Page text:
Rising Intolerance Across Indonesia Leads to Violent Attacks Against Christians
International Christian Concern Religious persecution, missions, Christianity around the world
- 2013 Mar 10
Indonesia (ICC) -- Events over the past few years indicate that not only is religious intolerance growing at an alarming pace across Indonesia, but that the federal government is often neutral towards or even complicit in acts of violence perpetrated against religious minorities.
For many years, the world's largest Muslim-majority nation has been held up in the international community as a shining example of religious pluralism. As recently as 2010, President Barack Obama lauded Indonesia's religious tolerance and democratic reforms as an "example to the world," pointing out the importance of the country's national motto "unity in diversity."
However, Human Rights Watch released a 107-page report last week strongly condemning the Indonesian government for failing to protect religious minorities at the federal level. One Indonesian based rights group, the Setara Institute, recorded 264 violent attacks on religious minorities in 2012, up from 244 in 2011 and 216 in 2010. Christians were targeted in these attacks more than any other group.
Bahrul Hayat, Indonesia's Secretary General of Religious affairs downplayed the report, telling the Jakarta Globe, "Of course [there are] one or two cases ... but I want to say that the achievements [in combating religious conflict] are better and getting better and I expect that the maturity of the people will also improve over time."
Yet recent examples of religious intolerance, especially against Christians, abound. On January 27th, members of the Islamic Defenders Front (FPI), a radical Islamic political group, scaled the gates of a Protestant church in Sumedang, West Java and attacked the pastor mid-service. CCTV footage shows members of the radical group at one point strangling the pastor with his own necktie. Two days later, the pastor, Reverend Bernhard Maukur, was arrested by local authorities and sentenced to three months in prison for holding services without a legal permit. No arrests of any of the pastor's attackers were reported.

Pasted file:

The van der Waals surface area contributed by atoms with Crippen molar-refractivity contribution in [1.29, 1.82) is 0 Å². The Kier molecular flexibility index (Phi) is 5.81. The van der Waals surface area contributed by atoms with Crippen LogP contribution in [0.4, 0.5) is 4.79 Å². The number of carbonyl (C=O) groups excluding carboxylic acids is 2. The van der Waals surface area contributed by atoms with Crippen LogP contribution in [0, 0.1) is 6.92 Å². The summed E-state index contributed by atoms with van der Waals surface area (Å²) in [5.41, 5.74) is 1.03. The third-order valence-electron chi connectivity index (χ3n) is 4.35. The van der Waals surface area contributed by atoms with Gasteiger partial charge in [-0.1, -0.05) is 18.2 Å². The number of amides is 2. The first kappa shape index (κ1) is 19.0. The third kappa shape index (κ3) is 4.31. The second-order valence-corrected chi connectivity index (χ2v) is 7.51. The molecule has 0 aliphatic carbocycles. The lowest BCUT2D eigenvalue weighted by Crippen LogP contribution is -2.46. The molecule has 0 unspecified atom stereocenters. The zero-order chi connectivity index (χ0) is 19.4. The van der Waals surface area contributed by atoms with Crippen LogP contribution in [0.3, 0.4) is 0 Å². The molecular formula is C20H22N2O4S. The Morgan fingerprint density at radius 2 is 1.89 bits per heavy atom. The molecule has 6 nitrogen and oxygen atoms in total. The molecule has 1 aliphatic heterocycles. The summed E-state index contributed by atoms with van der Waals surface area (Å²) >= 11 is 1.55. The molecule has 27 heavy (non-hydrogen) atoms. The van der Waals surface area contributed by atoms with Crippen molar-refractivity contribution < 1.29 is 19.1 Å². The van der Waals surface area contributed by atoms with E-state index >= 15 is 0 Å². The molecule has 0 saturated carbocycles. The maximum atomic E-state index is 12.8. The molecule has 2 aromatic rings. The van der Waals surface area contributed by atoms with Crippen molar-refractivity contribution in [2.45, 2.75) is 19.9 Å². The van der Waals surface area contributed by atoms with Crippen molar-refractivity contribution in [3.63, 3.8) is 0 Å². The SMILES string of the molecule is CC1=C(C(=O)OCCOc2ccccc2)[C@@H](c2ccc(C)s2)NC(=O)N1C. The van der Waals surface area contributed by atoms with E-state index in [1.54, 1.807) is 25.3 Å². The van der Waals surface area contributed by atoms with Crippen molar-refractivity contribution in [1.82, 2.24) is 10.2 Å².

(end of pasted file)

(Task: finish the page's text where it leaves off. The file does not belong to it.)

Building permit issues are often used as a pretext for protests against churches by Islamic radical groups. The process for obtaining a permit, spelled out in a 2006 Joint Ministerial Decree, is lengthy, expensive, and often nearly impossible to complete. Last year, pastors in the outskirts of Jakarta told ICC that at least one church had spent over $100,000 before finally obtaining a permit after several years.
However, building permits are not the only basis for attacks and discrimination against Christian churches. In mid-February multiple Christian churches were struck with Molotov cocktails in a series of early morning attacks on the island of South Sulawesi. The church buildings suffered only minor structural damages and no one was reported injured, but tensions were raised among congregants in an area with a long history of militant attacks against the Christian population. Christian missionaries familiar with the situation in Sulawesi told ICC that militant groups are not only still active on the island but that many Sulawesi Christians live in fear of a repeat of the violence between 1998-2003 which left thousands of Christians dead, injured, or homeless.
Ryan Morgan, International Christian Concern's Regional Manager for Southeast Asia, said: "ICC is deeply concerned not only by the consistent increase in violent attacks against religious minorities in Indonesia, but also by the inability or unwillingness of the government to firmly address the issue. We urge President Yudhoyono to step in and take immediate, concrete action to halt incidents of religious violence against not only Christians but all religious minorities. The people of Indonesia should not have to live in fear of being attacked simply for attending a Sunday morning church service. The Indonesian government must protect the right to worship freely or risk losing the nation's already tarnished reputation as a tolerant democracy."
International Christian Concern is a Washington, D.C.-based human rights organization that exists to help persecuted Christians worldwide. ICC provides awareness, advocacy, and assistance to the worldwide persecuted Church. For additional information or for an interview, contact ICC at 800-422-5441.
c. 2013 International Christian Concern. Used with permission.
Publication date: March 8, 2013